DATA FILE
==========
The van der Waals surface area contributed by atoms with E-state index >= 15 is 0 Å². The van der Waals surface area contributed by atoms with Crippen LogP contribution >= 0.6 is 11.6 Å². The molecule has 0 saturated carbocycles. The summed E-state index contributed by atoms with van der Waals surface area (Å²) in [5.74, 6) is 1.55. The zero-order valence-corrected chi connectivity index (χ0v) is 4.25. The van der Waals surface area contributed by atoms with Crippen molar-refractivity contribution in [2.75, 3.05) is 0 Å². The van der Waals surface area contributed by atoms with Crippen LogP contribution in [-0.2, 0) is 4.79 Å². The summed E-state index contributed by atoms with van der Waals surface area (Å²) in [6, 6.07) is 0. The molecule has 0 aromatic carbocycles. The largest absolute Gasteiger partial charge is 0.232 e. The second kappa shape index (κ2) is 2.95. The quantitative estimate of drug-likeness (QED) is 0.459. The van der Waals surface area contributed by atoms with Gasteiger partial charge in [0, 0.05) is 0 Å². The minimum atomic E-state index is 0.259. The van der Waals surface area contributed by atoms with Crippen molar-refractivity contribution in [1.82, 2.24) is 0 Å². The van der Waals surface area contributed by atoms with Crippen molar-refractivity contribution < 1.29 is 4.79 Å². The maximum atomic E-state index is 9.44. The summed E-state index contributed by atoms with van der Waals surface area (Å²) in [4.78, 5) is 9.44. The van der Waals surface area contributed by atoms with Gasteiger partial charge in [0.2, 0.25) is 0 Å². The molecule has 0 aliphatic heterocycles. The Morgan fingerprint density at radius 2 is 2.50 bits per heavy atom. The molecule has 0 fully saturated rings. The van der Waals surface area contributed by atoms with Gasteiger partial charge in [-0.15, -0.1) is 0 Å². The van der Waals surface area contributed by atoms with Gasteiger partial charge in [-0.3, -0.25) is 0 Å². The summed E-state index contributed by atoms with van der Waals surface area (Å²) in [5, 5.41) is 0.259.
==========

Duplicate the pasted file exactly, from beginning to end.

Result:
The van der Waals surface area contributed by atoms with E-state index >= 15 is 0 Å². The van der Waals surface area contributed by atoms with Crippen LogP contribution >= 0.6 is 11.6 Å². The molecule has 0 saturated carbocycles. The summed E-state index contributed by atoms with van der Waals surface area (Å²) in [5.74, 6) is 1.55. The zero-order valence-corrected chi connectivity index (χ0v) is 4.25. The van der Waals surface area contributed by atoms with Crippen molar-refractivity contribution in [2.75, 3.05) is 0 Å². The van der Waals surface area contributed by atoms with Crippen LogP contribution in [-0.2, 0) is 4.79 Å². The summed E-state index contributed by atoms with van der Waals surface area (Å²) in [6, 6.07) is 0. The molecule has 0 aromatic carbocycles. The largest absolute Gasteiger partial charge is 0.232 e. The second kappa shape index (κ2) is 2.95. The quantitative estimate of drug-likeness (QED) is 0.459. The van der Waals surface area contributed by atoms with Gasteiger partial charge in [0, 0.05) is 0 Å². The minimum atomic E-state index is 0.259. The van der Waals surface area contributed by atoms with Crippen molar-refractivity contribution in [1.82, 2.24) is 0 Å². The van der Waals surface area contributed by atoms with Crippen molar-refractivity contribution < 1.29 is 4.79 Å². The maximum atomic E-state index is 9.44. The summed E-state index contributed by atoms with van der Waals surface area (Å²) in [4.78, 5) is 9.44. The van der Waals surface area contributed by atoms with Gasteiger partial charge in [0.2, 0.25) is 0 Å². The molecule has 0 aliphatic heterocycles. The Morgan fingerprint density at radius 2 is 2.50 bits per heavy atom. The molecule has 0 fully saturated rings. The van der Waals surface area contributed by atoms with Gasteiger partial charge in [-0.15, -0.1) is 0 Å². The van der Waals surface area contributed by atoms with Gasteiger partial charge in [-0.3, -0.25) is 0 Å². The summed E-state index contributed by atoms with van der Waals surface area (Å²) in [5, 5.41) is 0.259.